After undergoing hip replacement, you may expect your lifestyle after the surgery to be a lot like the way it was before, but without the pain. In many ways, you are right, but it will take time. You need to participate in the healing process to ensure a successful outcome.
You will be able to resume most activities; however, you may have to change how you do them. For example, you will have to learn new ways of bending down that keep your new hip safe. The suggestions you find here will help you enjoy your new hip while you safely resume your daily routines.
Activities in the Hospital
Hip replacement is major surgery and, for the first few days, you will want to take it easy. However, it is important that you start some activities immediately to offset the effects of the anesthetic, help the healing, and keep blood clots from forming in your leg veins. Your doctor and physical and occupational therapists can give you specific instructions on wound care, pain control, diet and exercise. They should also indicate how much weight you can put on your affected leg.
Pain management is important in your early recovery. Although pain after surgery is quite variable and not entirely predictable, it does need to be controlled with medication. Initially, you may get pain medication through an IV (intravenous) tube that you can control to get the amount of medication you need. It is easier to prevent pain than to control it and you do not have to worry about becoming addicted to the medication; after a day or two, injections or pills will replace the IV tube.
In addition to the pain medication, you will also need antibiotics and blood-thinners to help prevent blood clots from forming in the veins of your thigh and calf.
You may lose your appetite and feel nauseous or constipated for a couple of days. These are ordinary reactions. You may have a urinary catheter inserted during surgery and be given stool softeners or laxatives to ease the constipation caused by the pain medication after surgery. You will be taught to do breathing exercises to keep your chest and lungs clear.
A physical therapist will visit you, usually on the day after your surgery, and teach you how to use your new joint. It is important that you get up and about as soon as possible after hip replacement surgery. Even in bed, you can pedal your feet and pump your ankles regularly to keep blood flowing in your legs. You may have to wear elastic stockings or a pneumatic sleeve, or both, to help keep blood flowing freely.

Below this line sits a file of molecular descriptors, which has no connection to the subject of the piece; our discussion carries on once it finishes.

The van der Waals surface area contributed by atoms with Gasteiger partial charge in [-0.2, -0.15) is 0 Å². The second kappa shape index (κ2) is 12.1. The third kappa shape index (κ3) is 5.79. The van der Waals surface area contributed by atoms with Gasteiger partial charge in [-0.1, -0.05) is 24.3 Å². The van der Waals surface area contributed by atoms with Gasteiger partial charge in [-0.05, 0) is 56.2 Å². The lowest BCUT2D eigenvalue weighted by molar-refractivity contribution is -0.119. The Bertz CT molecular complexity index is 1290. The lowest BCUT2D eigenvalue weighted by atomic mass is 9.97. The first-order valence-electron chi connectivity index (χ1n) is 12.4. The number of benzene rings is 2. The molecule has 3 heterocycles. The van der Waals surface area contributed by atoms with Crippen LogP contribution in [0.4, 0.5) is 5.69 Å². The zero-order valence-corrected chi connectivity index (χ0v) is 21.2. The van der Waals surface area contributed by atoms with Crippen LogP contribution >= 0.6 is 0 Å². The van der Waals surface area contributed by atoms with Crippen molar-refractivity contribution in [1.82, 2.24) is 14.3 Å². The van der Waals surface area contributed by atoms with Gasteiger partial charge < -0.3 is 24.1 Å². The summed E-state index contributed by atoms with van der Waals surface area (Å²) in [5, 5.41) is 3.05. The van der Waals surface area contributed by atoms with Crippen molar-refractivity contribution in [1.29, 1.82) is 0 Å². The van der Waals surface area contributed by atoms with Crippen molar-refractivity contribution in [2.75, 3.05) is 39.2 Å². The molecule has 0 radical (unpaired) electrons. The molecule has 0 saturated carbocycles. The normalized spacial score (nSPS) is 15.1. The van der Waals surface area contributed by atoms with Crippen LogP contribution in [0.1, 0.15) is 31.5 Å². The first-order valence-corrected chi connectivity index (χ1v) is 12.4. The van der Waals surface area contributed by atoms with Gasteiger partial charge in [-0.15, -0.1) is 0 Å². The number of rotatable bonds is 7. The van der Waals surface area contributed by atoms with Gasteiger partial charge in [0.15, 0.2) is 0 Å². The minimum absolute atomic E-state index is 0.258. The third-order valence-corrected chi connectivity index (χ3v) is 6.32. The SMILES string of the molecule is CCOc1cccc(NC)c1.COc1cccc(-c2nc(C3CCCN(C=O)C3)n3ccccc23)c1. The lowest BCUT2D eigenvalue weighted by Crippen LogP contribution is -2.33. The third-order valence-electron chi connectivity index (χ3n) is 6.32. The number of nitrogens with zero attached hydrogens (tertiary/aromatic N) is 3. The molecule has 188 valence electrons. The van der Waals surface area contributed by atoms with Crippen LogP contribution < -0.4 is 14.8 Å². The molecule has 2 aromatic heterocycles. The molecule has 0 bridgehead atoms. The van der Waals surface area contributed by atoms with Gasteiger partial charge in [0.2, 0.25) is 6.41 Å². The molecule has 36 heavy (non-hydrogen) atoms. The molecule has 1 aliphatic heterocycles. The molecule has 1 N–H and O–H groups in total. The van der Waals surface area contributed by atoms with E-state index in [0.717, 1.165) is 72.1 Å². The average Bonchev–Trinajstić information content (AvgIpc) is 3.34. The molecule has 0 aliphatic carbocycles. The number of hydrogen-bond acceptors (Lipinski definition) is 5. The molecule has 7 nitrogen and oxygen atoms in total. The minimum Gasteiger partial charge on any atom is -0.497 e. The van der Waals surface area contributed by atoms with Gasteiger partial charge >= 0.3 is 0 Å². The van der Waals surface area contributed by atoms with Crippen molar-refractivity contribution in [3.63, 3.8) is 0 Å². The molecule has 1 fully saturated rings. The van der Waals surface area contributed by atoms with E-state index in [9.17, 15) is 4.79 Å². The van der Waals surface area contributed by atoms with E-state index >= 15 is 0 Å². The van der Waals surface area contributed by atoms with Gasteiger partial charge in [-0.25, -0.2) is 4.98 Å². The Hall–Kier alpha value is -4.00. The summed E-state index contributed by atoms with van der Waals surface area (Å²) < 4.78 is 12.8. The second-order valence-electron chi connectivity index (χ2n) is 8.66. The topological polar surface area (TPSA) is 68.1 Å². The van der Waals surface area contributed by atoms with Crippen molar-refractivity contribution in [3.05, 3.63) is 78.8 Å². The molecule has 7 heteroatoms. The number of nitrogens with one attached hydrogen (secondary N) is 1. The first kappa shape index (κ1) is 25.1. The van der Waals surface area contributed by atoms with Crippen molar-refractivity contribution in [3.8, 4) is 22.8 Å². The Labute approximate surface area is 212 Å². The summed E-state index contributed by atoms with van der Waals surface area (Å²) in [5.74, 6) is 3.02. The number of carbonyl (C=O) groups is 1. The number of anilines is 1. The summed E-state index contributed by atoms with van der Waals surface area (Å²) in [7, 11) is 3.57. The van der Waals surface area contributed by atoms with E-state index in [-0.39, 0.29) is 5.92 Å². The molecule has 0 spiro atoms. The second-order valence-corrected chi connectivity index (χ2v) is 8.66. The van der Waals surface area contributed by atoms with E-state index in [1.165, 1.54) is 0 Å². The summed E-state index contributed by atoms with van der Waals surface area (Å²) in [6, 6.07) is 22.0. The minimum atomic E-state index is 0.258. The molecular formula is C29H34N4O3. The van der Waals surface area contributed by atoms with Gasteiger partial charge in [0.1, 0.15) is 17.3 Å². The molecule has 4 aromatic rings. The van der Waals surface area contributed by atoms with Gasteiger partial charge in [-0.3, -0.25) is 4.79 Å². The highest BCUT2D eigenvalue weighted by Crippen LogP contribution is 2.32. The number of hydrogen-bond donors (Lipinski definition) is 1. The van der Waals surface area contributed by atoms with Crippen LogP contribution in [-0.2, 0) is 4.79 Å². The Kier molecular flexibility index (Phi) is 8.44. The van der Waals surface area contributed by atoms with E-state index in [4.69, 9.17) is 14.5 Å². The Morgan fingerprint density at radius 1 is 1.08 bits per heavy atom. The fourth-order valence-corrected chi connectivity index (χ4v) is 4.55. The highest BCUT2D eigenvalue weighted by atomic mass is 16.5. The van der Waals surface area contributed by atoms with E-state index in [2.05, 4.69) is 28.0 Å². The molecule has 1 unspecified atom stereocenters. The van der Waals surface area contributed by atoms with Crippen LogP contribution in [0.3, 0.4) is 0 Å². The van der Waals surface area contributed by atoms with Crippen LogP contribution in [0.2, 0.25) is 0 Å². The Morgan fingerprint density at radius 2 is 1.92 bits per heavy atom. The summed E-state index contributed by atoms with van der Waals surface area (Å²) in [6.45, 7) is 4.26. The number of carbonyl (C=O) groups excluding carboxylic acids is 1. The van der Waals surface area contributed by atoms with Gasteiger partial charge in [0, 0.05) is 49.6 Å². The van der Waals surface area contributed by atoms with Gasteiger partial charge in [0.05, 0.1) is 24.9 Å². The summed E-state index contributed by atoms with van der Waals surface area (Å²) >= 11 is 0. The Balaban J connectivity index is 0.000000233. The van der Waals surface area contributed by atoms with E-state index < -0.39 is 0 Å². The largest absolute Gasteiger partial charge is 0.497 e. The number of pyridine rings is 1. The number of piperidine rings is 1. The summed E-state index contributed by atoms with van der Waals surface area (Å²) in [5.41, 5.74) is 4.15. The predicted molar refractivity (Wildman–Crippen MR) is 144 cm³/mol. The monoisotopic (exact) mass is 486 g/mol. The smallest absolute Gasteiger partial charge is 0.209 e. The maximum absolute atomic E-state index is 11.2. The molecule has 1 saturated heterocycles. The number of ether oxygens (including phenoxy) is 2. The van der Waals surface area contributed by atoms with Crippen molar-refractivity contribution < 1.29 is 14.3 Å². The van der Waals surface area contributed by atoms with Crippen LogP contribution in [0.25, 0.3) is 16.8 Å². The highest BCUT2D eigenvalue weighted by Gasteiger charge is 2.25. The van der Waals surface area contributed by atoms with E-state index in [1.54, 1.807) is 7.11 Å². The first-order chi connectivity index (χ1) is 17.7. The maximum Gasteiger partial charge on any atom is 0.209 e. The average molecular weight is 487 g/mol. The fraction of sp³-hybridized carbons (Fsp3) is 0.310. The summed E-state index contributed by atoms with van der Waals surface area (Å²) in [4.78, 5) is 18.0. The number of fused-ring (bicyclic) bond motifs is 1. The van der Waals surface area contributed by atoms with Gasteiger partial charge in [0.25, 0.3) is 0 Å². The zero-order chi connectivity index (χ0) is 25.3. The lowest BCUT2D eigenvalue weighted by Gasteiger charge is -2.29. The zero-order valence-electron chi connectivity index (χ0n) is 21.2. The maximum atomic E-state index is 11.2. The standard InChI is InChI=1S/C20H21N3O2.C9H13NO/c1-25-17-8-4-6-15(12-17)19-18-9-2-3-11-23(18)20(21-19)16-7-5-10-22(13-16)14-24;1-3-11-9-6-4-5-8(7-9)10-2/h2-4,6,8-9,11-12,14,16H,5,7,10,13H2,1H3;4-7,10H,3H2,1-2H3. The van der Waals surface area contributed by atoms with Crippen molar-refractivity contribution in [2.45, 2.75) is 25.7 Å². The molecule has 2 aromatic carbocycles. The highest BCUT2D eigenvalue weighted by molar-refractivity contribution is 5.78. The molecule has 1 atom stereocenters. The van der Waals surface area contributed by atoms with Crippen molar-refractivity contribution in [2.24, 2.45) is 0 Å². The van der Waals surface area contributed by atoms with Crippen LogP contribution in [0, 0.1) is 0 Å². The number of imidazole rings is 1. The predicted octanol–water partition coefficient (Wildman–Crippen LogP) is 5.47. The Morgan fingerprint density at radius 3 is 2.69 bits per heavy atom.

Your hospital stay may last from 3 to 10 days until you can perform certain skills you will need to use at home. If you go straight home, you will need help at home for several weeks. If going straight home is too difficult, you may spend some time at a rehabilitation center.
The following tips can make your homecoming easier.
- In the kitchen (and in other rooms as well), place items you use frequently within reach so you do not have to reach up or bend down.
- Rearrange furniture so you can get about on a walker or crutches. You may want to change rooms (make the living room your bedroom, for example) to stay off the stairs.
- Get a good chair—one that is firm and has a higher-than-average seat. This type of chair is safer and more comfortable than a low, soft-cushioned chair.
- Remove any throw rugs or area rugs that could cause you to slip. Securely fasten electrical cords around the perimeter of the room.
- Install a shower chair, grab bar, and raised toilet in the bathroom.
- Use assistive devices such as a long-handled shoehorn, a long-handled sponge, and a grabbing tool or reacher to avoid bending too far over. Wear a big-pocket shirt or soft shoulder bag for carrying things.
- Set up a “recovery center” in your home with a phone, television remote control, radio, facial tissues, wastebasket, pitcher and glass, reading materials, and medications within easy reach.
Do’s and Don’ts
Dos and don’ts (precautions) vary depending on the orthopaedic surgeon’s approach. Your doctor and physical therapist will provide you with a list of dos and don’ts to remember with your new hip. These precautions will help to prevent the new joint from dislocating and to ensure proper healing. Here are some of the most common precautions:
- Don’t cross your legs at the knees for at least 8 weeks.
- Don’t bring your knee up higher than your hip.
- Don’t lean forward while sitting or as you sit down.
- Don’t try to pick up something on the floor while you are sitting.
- Don’t turn your feet excessively inward or outward when you bend down.
- Don’t reach down to pull up blankets when lying in bed.
- Don’t bend at the waist beyond 90°.
- Don’t stand pigeon-toed.
- Don’t kneel on the knee on the unoperated leg (the good side).
- Don’t use pain as a guide for what you may or may not do.
- Do keep the leg facing forward.
- Do keep the affected leg in front as you sit or stand.
- Do use a high kitchen or barstool in the kitchen.
- Do kneel on the knee on the operated leg (the bad side).
- Do use ice to reduce pain and swelling, but remember that ice will diminish sensation. Don’t apply ice directly to the skin; use an ice pack or wrap it in a damp towel.
- Do apply heat before exercising to assist with range of motion. Use a heating pad or hot, damp towel for 15 to 20 minutes.
- Do cut back on your exercises if your muscles begin to ache, but don’t stop doing them!